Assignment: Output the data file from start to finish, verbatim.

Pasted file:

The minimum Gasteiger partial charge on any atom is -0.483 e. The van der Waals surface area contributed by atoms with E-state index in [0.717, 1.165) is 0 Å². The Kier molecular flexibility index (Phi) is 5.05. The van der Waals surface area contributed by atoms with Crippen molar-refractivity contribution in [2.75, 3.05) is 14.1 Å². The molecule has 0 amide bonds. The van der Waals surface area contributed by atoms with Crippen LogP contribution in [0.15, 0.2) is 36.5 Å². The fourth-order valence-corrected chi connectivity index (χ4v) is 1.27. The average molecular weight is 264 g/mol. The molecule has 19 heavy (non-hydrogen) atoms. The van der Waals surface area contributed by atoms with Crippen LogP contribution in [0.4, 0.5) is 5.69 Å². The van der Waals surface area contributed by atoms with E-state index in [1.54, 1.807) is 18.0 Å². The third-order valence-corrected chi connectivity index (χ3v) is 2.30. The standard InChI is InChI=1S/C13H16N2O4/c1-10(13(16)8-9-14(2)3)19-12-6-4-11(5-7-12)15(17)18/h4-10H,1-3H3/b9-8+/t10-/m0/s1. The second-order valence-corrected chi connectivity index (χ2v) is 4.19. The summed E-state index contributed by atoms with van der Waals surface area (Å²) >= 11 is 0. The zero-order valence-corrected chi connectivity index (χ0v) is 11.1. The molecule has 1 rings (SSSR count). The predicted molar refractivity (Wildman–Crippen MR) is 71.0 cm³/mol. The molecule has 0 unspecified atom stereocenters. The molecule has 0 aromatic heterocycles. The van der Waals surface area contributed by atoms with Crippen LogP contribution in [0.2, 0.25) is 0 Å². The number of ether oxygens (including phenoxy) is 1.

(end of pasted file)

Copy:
The minimum Gasteiger partial charge on any atom is -0.483 e. The van der Waals surface area contributed by atoms with E-state index in [0.717, 1.165) is 0 Å². The Kier molecular flexibility index (Phi) is 5.05. The van der Waals surface area contributed by atoms with Crippen molar-refractivity contribution in [2.75, 3.05) is 14.1 Å². The molecule has 0 amide bonds. The van der Waals surface area contributed by atoms with Crippen LogP contribution in [0.15, 0.2) is 36.5 Å². The fourth-order valence-corrected chi connectivity index (χ4v) is 1.27. The average molecular weight is 264 g/mol. The molecule has 19 heavy (non-hydrogen) atoms. The van der Waals surface area contributed by atoms with Crippen LogP contribution in [0.4, 0.5) is 5.69 Å². The van der Waals surface area contributed by atoms with E-state index in [1.54, 1.807) is 18.0 Å². The third-order valence-corrected chi connectivity index (χ3v) is 2.30. The standard InChI is InChI=1S/C13H16N2O4/c1-10(13(16)8-9-14(2)3)19-12-6-4-11(5-7-12)15(17)18/h4-10H,1-3H3/b9-8+/t10-/m0/s1. The second-order valence-corrected chi connectivity index (χ2v) is 4.19. The summed E-state index contributed by atoms with van der Waals surface area (Å²) >= 11 is 0. The zero-order valence-corrected chi connectivity index (χ0v) is 11.1. The molecule has 1 rings (SSSR count). The predicted molar refractivity (Wildman–Crippen MR) is 71.0 cm³/mol. The molecule has 0 unspecified atom stereocenters. The molecule has 0 aromatic heterocycles. The van der Waals surface area contributed by atoms with Crippen LogP contribution in [0.2, 0.25) is 0 Å². The number of ether oxygens (including phenoxy) is 1.